VILLAGES BECOME OPEN-AIR MUSEUMS
Over the past few decades, many villages all over Italy have welcomed official murals that, with the colors and imagination of artists and students of the Fine Arts Academies from all over the world, transformed walking in through the alleys into visits to museums.
Since 1956, this small mountain village known as the “Painters’ Village” offered the external walls of its houses to artists interested in frescoing them. Today it has become an open-air museum where you can admire works by Giuseppe Montanari; Aldo Carpi; Umberto Faini; Ferruccio Ferrazzi; Francesco Menci; Eugenio Tomiolo; Carmelo Nino Found and many others.
Since the first “Biennale of the Painted Wall” in 1965, every two years in September, the medieval village welcomes artists from all over the world who paint images of dragons and fairies, landscapes, and abstract visions on its walls.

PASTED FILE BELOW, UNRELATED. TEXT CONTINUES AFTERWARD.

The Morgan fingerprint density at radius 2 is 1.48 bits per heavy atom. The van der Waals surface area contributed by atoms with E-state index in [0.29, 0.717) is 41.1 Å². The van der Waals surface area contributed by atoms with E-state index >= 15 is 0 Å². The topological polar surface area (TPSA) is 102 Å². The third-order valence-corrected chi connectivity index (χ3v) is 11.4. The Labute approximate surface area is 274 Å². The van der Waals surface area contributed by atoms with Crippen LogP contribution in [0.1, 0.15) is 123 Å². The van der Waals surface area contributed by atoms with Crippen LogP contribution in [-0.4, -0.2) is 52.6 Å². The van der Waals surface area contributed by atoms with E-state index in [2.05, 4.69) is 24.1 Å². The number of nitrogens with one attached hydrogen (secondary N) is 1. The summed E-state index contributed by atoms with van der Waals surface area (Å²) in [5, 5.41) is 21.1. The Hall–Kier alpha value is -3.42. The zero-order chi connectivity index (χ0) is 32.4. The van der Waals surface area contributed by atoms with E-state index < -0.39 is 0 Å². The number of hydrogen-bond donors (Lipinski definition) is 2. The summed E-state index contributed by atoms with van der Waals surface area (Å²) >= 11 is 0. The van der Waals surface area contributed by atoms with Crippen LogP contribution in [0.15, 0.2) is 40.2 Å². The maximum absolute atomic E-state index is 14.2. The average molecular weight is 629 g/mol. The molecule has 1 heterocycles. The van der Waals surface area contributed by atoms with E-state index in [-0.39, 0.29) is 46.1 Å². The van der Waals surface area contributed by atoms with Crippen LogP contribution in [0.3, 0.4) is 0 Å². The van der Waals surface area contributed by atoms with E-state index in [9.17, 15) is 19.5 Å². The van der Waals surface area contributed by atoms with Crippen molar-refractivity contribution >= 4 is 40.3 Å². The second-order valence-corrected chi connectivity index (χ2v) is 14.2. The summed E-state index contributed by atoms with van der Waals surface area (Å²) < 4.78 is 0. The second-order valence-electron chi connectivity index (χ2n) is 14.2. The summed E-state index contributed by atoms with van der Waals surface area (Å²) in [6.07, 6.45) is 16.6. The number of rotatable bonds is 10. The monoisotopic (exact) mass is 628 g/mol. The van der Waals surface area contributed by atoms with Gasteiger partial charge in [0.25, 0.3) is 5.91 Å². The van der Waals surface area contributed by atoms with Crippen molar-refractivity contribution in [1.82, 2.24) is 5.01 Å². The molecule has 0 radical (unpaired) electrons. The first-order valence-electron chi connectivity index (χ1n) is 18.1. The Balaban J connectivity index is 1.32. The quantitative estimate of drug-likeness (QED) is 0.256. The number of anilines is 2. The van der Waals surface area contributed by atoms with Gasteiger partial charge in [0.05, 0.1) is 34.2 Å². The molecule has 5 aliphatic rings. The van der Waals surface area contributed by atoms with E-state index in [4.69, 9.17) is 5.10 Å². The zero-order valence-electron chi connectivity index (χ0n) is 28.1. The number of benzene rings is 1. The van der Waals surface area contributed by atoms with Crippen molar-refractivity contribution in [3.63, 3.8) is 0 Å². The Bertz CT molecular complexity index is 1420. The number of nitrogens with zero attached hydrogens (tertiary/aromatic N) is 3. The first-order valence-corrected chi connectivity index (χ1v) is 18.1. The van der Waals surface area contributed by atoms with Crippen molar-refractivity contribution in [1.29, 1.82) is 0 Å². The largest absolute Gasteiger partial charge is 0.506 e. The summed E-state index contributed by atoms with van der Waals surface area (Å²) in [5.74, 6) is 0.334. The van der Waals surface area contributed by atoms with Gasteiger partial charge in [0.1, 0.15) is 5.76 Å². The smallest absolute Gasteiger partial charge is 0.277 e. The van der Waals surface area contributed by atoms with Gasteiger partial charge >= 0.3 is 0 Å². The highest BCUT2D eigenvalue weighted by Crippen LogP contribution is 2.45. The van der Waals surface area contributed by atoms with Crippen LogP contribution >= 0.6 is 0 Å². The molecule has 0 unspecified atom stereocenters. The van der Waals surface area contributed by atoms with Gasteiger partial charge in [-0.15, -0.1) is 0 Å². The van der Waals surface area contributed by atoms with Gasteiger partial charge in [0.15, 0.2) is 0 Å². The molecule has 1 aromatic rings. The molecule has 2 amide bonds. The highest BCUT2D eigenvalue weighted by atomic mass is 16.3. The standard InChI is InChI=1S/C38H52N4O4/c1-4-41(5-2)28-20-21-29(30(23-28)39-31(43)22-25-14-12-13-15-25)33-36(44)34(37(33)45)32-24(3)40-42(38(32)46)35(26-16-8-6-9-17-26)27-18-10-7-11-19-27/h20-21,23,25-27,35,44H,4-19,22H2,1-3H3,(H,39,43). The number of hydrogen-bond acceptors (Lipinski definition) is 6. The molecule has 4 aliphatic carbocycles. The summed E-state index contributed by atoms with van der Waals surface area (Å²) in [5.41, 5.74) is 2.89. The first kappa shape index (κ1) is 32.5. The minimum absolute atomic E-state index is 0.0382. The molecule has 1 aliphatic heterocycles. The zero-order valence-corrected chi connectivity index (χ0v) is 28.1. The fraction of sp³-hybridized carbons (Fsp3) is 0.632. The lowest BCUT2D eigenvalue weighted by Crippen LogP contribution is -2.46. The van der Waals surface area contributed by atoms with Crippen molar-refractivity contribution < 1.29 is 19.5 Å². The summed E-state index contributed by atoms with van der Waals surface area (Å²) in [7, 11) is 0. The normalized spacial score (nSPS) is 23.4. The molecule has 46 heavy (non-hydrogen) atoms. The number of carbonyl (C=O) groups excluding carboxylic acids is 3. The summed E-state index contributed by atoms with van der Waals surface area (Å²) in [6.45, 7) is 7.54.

The colorful paintings found on the houses, walls, and barns in this village on the western slope of Monte San Vicino in the Marche are the work of students of the Fine Arts from the academies of Brera, Urbino, and Macerata, with the participation of artists from all over the world.
In this village, known as “the pearl of the Tyrrhenian”, the tradition of murals was initiated in 1981 by the Milanese painter Nani Razzetti. Since then, the village historical center has been enriched with more than 150 works created by Italian and foreign artists.
In the heart of Sardinia, the murals on this village’s walls, dating back to the 1960s, have a political connotation and recount the shepherds’ commitment to the defense of their land and their daily life in Barbagia; many also inspired by a hope for world on peace.
Here the doors of houses, stalls, warehouses, and cellars grab visitors’ attention. Over the years, dozens of internationally renowned painters and young artists painted about 150 doors, which, with their vivid colors, contrast nicely with the compact gray of the stone walls.